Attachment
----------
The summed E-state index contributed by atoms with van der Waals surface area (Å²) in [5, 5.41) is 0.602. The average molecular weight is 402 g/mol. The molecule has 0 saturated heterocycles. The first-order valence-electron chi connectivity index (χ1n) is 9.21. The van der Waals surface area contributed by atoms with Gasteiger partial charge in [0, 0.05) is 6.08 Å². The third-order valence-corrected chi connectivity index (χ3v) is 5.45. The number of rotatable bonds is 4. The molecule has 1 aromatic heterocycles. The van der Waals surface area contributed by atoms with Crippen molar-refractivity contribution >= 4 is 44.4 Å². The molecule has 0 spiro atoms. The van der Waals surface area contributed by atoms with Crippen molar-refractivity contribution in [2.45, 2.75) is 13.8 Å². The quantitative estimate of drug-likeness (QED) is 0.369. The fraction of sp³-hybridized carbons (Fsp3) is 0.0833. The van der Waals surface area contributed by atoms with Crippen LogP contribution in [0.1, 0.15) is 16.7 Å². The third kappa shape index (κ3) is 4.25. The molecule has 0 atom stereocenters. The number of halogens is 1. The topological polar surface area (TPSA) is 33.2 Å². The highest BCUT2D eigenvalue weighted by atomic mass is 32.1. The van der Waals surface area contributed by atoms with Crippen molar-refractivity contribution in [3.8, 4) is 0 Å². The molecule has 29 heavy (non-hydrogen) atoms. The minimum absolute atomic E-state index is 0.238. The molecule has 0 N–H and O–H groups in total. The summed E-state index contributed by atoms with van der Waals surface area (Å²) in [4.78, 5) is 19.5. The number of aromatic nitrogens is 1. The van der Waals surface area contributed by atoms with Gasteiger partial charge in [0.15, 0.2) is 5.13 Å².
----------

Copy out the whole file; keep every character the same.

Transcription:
The summed E-state index contributed by atoms with van der Waals surface area (Å²) in [5, 5.41) is 0.602. The average molecular weight is 402 g/mol. The molecule has 0 saturated heterocycles. The first-order valence-electron chi connectivity index (χ1n) is 9.21. The van der Waals surface area contributed by atoms with Gasteiger partial charge in [0, 0.05) is 6.08 Å². The third-order valence-corrected chi connectivity index (χ3v) is 5.45. The number of rotatable bonds is 4. The molecule has 1 aromatic heterocycles. The van der Waals surface area contributed by atoms with Crippen molar-refractivity contribution >= 4 is 44.4 Å². The molecule has 0 spiro atoms. The van der Waals surface area contributed by atoms with Crippen molar-refractivity contribution in [2.45, 2.75) is 13.8 Å². The quantitative estimate of drug-likeness (QED) is 0.369. The fraction of sp³-hybridized carbons (Fsp3) is 0.0833. The van der Waals surface area contributed by atoms with Crippen LogP contribution in [0.1, 0.15) is 16.7 Å². The third kappa shape index (κ3) is 4.25. The molecule has 0 atom stereocenters. The number of halogens is 1. The topological polar surface area (TPSA) is 33.2 Å². The highest BCUT2D eigenvalue weighted by atomic mass is 32.1. The van der Waals surface area contributed by atoms with Crippen molar-refractivity contribution in [3.8, 4) is 0 Å². The molecule has 29 heavy (non-hydrogen) atoms. The minimum absolute atomic E-state index is 0.238. The molecule has 0 N–H and O–H groups in total. The summed E-state index contributed by atoms with van der Waals surface area (Å²) in [4.78, 5) is 19.5. The number of aromatic nitrogens is 1. The van der Waals surface area contributed by atoms with Gasteiger partial charge in [0.15, 0.2) is 5.13 Å².